Posts Tagged ‘R’

The GNU R software environment for statistical computing and graphics.

Duplicating ggplot axis labels

Wednesday, July 21st, 2010

I’ve been trying for a while to find an elegant solution for duplicating axis ticks and labels in a ggplot chart. Hadley replied on the ggplot2 mailing list, but a working solution within ggplot2 seems a way off.

The situation is this: imagine you have a faceted plot that is tall enough that the x-axis ticks and labels become obscured (e.g. when using a clipped viewport such as a browser window). This is particularly destructive when you’re using an x-scale with manual breaks or a transformation.

g <- ggplot(diamonds, aes(carat, ..density..)) +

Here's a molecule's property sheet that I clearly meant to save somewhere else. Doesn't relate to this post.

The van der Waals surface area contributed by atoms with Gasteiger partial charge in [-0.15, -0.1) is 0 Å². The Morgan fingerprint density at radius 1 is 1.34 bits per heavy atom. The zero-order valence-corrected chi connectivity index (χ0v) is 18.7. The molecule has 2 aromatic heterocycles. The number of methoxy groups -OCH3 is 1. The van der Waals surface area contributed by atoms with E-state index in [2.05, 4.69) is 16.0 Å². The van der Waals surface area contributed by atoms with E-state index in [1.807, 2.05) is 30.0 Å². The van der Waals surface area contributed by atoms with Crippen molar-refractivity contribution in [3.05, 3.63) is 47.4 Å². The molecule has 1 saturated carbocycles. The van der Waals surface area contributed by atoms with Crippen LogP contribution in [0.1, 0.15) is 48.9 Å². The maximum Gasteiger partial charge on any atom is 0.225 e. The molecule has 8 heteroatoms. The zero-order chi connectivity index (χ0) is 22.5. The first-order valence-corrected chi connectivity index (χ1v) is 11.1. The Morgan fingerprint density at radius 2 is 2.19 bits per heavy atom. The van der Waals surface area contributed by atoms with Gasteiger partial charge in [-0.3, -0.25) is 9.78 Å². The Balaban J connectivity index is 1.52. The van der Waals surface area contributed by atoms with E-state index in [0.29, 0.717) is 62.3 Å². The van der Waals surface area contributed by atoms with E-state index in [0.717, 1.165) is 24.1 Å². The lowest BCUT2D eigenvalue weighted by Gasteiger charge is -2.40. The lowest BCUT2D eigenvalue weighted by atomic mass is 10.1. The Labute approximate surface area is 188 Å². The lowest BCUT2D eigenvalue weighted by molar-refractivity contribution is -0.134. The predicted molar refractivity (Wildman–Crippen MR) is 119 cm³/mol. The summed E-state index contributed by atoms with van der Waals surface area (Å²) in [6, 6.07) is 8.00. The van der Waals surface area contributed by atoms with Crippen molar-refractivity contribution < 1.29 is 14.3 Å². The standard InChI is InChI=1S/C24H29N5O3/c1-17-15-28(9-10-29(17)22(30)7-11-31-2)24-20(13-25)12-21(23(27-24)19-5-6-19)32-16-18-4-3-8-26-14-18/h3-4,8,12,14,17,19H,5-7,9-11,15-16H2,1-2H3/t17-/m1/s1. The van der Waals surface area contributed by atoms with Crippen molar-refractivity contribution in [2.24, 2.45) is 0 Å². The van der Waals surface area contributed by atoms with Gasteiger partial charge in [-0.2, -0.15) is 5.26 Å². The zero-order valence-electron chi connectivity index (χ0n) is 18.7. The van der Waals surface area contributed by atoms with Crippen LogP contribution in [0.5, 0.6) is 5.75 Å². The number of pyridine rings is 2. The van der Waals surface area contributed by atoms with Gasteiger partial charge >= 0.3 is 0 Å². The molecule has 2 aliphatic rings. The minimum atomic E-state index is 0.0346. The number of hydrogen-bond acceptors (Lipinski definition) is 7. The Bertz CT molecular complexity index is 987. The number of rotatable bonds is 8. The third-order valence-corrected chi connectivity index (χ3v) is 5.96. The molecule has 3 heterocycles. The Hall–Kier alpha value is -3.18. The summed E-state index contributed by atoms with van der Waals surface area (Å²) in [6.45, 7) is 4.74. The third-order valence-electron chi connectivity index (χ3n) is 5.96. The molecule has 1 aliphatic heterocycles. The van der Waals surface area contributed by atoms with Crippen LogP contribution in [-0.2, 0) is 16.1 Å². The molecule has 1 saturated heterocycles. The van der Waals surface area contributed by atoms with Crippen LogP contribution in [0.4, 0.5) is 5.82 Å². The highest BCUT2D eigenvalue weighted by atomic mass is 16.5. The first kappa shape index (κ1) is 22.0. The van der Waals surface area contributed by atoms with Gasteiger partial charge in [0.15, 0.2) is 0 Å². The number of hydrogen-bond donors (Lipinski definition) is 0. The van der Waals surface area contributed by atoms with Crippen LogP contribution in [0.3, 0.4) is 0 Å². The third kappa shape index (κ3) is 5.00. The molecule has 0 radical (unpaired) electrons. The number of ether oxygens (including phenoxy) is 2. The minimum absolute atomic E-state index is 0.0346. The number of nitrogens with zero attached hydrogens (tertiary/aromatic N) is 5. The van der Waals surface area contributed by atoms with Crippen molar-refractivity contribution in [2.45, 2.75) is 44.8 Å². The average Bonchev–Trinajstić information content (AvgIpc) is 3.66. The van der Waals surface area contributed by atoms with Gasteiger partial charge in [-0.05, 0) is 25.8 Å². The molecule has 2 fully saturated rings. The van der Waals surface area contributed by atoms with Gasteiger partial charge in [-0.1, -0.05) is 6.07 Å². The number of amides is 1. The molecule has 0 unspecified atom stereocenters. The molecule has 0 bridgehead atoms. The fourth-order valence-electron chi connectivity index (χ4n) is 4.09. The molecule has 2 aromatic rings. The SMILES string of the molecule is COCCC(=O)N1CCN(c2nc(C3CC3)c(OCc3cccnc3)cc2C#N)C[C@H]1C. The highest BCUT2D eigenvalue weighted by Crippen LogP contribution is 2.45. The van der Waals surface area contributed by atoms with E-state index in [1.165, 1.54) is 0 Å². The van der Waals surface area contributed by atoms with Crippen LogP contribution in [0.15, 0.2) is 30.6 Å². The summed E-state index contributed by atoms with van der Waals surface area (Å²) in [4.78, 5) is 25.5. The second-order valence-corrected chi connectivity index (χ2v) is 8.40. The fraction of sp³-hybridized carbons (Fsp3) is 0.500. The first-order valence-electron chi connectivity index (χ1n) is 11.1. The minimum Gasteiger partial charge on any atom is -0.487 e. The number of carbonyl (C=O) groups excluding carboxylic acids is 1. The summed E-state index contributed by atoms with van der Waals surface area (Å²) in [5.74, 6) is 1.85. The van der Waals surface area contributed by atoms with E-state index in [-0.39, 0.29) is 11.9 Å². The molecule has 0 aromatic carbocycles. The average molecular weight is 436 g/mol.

geom_histogram(aes(fill = clarity), binwidth = 0.2) + 
   facet_grid(cut ~ .)

Faceted Plot where the x-axis labels have been clipped out

There simply isn’t a way to repeat the x-axis labels in ggplot2 at the moment without discarding faceting and rendering each facet as a separate ggplot call. I’ve seen some examples of selective plotting used to good effect in combining multiple plots with common elements, but I can’t find anything applicable to keep consistent scales and binning without duplicating a lot of the (internal) facet and bin logic.


R and LaTeX PDF graphics

Monday, May 17th, 2010

When writing a document in LaTeX that makes use of figures from R, I want to produce a PDF with

  • vector graphics,
  • consistent fonts,
  • not to mess around overlaying text in LaTeX,

and maybe typeset math in the R graphics. This post surveys the state of the art in how to achieve the best of all worlds when importing graphics generated by R into documents typeset to PDF with LaTeX. I look at postscript and PDF figures generated by R’s X11, Cairo, and finally the new (and awesome) TikZ devices.